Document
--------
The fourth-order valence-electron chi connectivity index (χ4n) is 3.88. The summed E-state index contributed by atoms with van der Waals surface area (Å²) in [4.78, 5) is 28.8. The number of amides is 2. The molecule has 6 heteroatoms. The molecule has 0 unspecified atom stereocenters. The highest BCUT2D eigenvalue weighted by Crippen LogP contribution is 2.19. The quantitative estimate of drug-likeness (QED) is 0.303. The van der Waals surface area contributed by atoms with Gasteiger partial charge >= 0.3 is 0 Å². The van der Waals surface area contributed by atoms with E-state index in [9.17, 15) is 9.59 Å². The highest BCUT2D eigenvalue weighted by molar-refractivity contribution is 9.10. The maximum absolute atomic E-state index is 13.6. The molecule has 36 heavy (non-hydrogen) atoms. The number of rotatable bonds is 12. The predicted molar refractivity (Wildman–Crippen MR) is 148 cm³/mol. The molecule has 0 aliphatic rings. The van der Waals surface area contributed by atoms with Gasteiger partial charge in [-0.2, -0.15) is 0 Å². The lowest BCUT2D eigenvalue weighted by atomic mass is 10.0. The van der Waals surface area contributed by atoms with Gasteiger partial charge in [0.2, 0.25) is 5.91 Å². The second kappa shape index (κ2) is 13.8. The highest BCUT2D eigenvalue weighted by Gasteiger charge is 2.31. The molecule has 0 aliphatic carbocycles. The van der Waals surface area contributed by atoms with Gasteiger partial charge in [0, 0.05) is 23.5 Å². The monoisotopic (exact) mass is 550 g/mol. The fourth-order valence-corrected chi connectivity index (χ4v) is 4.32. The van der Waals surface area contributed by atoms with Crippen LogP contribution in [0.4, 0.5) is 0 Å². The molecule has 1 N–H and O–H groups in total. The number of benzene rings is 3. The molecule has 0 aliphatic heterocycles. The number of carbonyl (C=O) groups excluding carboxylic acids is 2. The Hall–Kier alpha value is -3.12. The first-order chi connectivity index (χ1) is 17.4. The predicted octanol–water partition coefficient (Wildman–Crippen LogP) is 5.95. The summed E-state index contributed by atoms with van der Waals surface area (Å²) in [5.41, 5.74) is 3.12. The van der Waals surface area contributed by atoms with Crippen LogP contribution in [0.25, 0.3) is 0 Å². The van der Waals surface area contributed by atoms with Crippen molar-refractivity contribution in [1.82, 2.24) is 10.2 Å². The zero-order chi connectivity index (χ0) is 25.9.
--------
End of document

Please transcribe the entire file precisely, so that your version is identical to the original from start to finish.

The fourth-order valence-electron chi connectivity index (χ4n) is 3.88. The summed E-state index contributed by atoms with van der Waals surface area (Å²) in [4.78, 5) is 28.8. The number of amides is 2. The molecule has 6 heteroatoms. The molecule has 0 unspecified atom stereocenters. The highest BCUT2D eigenvalue weighted by Crippen LogP contribution is 2.19. The quantitative estimate of drug-likeness (QED) is 0.303. The van der Waals surface area contributed by atoms with Gasteiger partial charge >= 0.3 is 0 Å². The van der Waals surface area contributed by atoms with E-state index in [9.17, 15) is 9.59 Å². The highest BCUT2D eigenvalue weighted by molar-refractivity contribution is 9.10. The maximum absolute atomic E-state index is 13.6. The molecule has 36 heavy (non-hydrogen) atoms. The number of rotatable bonds is 12. The predicted molar refractivity (Wildman–Crippen MR) is 148 cm³/mol. The molecule has 0 aliphatic rings. The van der Waals surface area contributed by atoms with Gasteiger partial charge in [-0.2, -0.15) is 0 Å². The lowest BCUT2D eigenvalue weighted by atomic mass is 10.0. The van der Waals surface area contributed by atoms with Gasteiger partial charge in [0.2, 0.25) is 5.91 Å². The second kappa shape index (κ2) is 13.8. The highest BCUT2D eigenvalue weighted by Gasteiger charge is 2.31. The molecule has 0 aliphatic carbocycles. The van der Waals surface area contributed by atoms with Gasteiger partial charge in [0, 0.05) is 23.5 Å². The monoisotopic (exact) mass is 550 g/mol. The fourth-order valence-corrected chi connectivity index (χ4v) is 4.32. The van der Waals surface area contributed by atoms with Crippen LogP contribution in [0.4, 0.5) is 0 Å². The molecule has 1 N–H and O–H groups in total. The number of benzene rings is 3. The molecule has 0 aliphatic heterocycles. The number of carbonyl (C=O) groups excluding carboxylic acids is 2. The Hall–Kier alpha value is -3.12. The first-order chi connectivity index (χ1) is 17.4. The predicted octanol–water partition coefficient (Wildman–Crippen LogP) is 5.95. The summed E-state index contributed by atoms with van der Waals surface area (Å²) in [5.41, 5.74) is 3.12. The van der Waals surface area contributed by atoms with Crippen LogP contribution in [0.25, 0.3) is 0 Å². The van der Waals surface area contributed by atoms with Crippen molar-refractivity contribution in [1.82, 2.24) is 10.2 Å². The zero-order chi connectivity index (χ0) is 25.9.